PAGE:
Man with the Gun

Man with the Gun is a 1955 black and white Western film starring Robert Mitchum. The film was released in the United Kingdom as The Trouble Shooter and is also sometimes entitled Deadly Peacemaker. The supporting cast includes Jan Sterling and Karen Sharpe. The film was photographed in standard Academy ratio, written by N. B. Stone Jr and Richard Wilson, and directed by Wilson.

Man with the Gun
ManWithTheGun1955Poster.jpg
Film poster
Directed byRichard Wilson
Produced bySamuel Goldwyn, Jr.
Written byN. B. Stone, Jr.
Richard Wilson
StarringRobert Mitchum
Jan Sterling
Henry Hull
Barbara Lawrence
Leo Gordon
Claude Akins
Music byAlex North
CinematographyLee Garmes
Edited byGene Milford
Distributed byUnited Artists
Release date
  • November¬†5,¬†1955¬†(1955-11-05)
Running time
84 minutes
CountryUnited States
LanguageEnglish
Box office$1.8 million (US)[1]

PlotEdit

Clint Tollinger arrives in the town of Sheridan City to see Nelly Bain, but she refuses to see him. One of the residents recognizes him as a "town tamer", a gun for hire who cleans up lawless communities. After 14 killings and 31 robberies in past year, followed by the (non-fatal) shooting of Jeff Castle (who does not like Tollinger's methods) and the unwillingness of the town marshal to oppose powerful rancher Dade Holman and his gang, the town council reluctantly hires Tollinger for $500. Tollinger has the marshal deputize him, then insists on doing things his way without interference. Tollinger begins by warning the Harkness brothers, who are known Holman gunmen, to leave town. He goes on to disarm a leading citizen, "Frenchy" Lescaux, the manager of the saloon which is owned by the corrupt rancher, making it clear that nobody will be allowed weapons inside town limits. The Harkness brothers, still in town, are then both shot dead by Tollinger.

Four men ride in looking for Tollinger. He gets the drop on them with a shotgun and orders them to drop the guns in their hands, which they do. When Tollinger puts down his shotgun, one outlaw reaches for a holstered pistol, only to discover that the town tamer is faster on the draw. Reedy (an uncredited Claude Akins), their leader, takes off his hat - inside of which there is a gun. While trading small talk with Tollinger, Reedy reaches for the weapon, but Tollinger recognizes the ruse and shoots him dead.

At a social event, one of the town women advises Tollinger that his job will not be finished until the dance hall girls also leave town. Unaware that he personally knows Nelly - the girls' madam - the woman is openly critical about the dancing and carrying on. When Tollinger warns Nelly about the new curfew he is instituting, she tells him she and the girls will be moving on further west and asks him for the name of any town where he won't be.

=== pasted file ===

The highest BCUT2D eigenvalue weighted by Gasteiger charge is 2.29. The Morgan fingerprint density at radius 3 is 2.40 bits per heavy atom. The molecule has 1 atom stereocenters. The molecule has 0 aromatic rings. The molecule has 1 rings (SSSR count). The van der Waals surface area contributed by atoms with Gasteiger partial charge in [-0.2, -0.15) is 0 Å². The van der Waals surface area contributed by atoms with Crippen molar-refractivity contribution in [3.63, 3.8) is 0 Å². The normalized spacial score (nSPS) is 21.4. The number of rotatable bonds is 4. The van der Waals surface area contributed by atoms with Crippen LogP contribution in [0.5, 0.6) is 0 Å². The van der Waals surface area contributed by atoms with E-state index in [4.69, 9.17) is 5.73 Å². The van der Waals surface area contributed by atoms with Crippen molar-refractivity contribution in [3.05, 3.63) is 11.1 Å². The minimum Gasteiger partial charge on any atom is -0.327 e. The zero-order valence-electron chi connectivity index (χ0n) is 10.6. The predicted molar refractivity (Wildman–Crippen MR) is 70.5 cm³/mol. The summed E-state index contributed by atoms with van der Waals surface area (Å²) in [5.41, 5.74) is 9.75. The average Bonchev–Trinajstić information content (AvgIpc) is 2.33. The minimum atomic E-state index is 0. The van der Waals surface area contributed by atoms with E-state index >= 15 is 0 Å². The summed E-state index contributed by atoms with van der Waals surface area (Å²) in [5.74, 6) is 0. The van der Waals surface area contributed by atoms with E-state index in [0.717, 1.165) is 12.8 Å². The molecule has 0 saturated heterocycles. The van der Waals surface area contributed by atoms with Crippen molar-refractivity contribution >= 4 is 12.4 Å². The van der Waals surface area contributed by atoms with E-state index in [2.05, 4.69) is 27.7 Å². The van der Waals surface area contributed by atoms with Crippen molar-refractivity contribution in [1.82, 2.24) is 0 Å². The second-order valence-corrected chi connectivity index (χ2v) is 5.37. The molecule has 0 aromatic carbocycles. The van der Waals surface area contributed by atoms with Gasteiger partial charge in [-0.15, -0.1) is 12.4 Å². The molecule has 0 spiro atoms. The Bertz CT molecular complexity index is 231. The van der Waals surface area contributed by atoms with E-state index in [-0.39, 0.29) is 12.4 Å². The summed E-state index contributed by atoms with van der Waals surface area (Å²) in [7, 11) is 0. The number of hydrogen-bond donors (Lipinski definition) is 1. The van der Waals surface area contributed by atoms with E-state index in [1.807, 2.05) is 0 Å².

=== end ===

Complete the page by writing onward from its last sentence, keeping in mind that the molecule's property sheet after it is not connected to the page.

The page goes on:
Two men ride into town to tell Tollinger that they have detained Castle for trespassing on Holman's property; they suggest the young man can be picked up at the ranch. Instead, Tollinger arrests the two for carrying guns in town and, after some tense hours of waiting, an exchange for Castle is made.

It is eventually revealed that Nelly is Tollinger's wife, but she left him because she could not bear being married to a gunfighter. He only wants to know how their daughter Beth is doing. Jealous of the growing attraction of Stella Atkins, Jeff's girlfriend, to Tollinger, Nelly finally tells him that Beth is dead. Tollinger takes it badly. His patience and steadfast demeanour suddenly gone, he burns down Holman's saloon, killing Lescaux when he tries to knife him in the back.

Holman's lawyer, Zender, who has been in town a few days watching Tollinger, sets up a trap. When, by chance, Nelly learns who Zender is, she is aware Tollinger is in danger and tries to warn him. Holman rides into town in a surrey, to watch.

As the final confrontation goes down, Tollinger kills his would-be killer, but is shot in the shoulder by Holman. Castle kills Holman. Nelly and Tollinger, who says he is getting out of the business, kiss and are reconciled.

CastEdit

ReceptionEdit

The New York Times reviewer called the film "an engrossing adventure" and "several cuts above the norm for this genre."[2]

See alsoEdit

ReferencesEdit

  1. ^ 'The Top Box-Office Hits of 1955', Variety Weekly, January 25, 1956
  2. ^ A. W. (December 23, 1955). "Gunfighter in Action". The New York Times.

External linksEdit